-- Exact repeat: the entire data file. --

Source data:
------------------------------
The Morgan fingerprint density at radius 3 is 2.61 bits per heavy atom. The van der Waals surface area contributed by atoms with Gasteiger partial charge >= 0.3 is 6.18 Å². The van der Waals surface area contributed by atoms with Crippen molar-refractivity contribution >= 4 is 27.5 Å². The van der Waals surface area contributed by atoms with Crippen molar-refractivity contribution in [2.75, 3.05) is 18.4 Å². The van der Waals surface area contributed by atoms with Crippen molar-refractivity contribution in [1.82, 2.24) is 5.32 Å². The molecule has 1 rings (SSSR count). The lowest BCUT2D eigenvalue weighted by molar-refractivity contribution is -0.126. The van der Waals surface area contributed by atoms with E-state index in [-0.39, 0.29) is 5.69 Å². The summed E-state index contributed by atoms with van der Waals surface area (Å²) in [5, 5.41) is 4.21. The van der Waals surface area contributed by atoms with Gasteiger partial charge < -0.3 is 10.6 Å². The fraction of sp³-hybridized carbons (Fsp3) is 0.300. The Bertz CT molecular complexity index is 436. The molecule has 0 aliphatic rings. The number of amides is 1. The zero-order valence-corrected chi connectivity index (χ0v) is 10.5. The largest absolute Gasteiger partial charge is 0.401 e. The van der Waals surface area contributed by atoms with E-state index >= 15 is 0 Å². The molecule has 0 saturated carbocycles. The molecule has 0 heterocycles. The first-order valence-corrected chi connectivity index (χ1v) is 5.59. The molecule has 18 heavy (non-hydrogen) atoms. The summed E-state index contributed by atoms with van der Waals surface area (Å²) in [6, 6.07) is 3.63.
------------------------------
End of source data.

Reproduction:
The Morgan fingerprint density at radius 3 is 2.61 bits per heavy atom. The van der Waals surface area contributed by atoms with Gasteiger partial charge >= 0.3 is 6.18 Å². The van der Waals surface area contributed by atoms with Crippen molar-refractivity contribution >= 4 is 27.5 Å². The van der Waals surface area contributed by atoms with Crippen molar-refractivity contribution in [2.75, 3.05) is 18.4 Å². The van der Waals surface area contributed by atoms with Crippen molar-refractivity contribution in [1.82, 2.24) is 5.32 Å². The molecule has 1 rings (SSSR count). The lowest BCUT2D eigenvalue weighted by molar-refractivity contribution is -0.126. The van der Waals surface area contributed by atoms with E-state index in [-0.39, 0.29) is 5.69 Å². The summed E-state index contributed by atoms with van der Waals surface area (Å²) in [5, 5.41) is 4.21. The van der Waals surface area contributed by atoms with Gasteiger partial charge < -0.3 is 10.6 Å². The fraction of sp³-hybridized carbons (Fsp3) is 0.300. The Bertz CT molecular complexity index is 436. The molecule has 0 aliphatic rings. The number of amides is 1. The zero-order valence-corrected chi connectivity index (χ0v) is 10.5. The largest absolute Gasteiger partial charge is 0.401 e. The van der Waals surface area contributed by atoms with E-state index >= 15 is 0 Å². The molecule has 0 saturated carbocycles. The molecule has 0 heterocycles. The first-order valence-corrected chi connectivity index (χ1v) is 5.59. The molecule has 18 heavy (non-hydrogen) atoms. The summed E-state index contributed by atoms with van der Waals surface area (Å²) in [6, 6.07) is 3.63.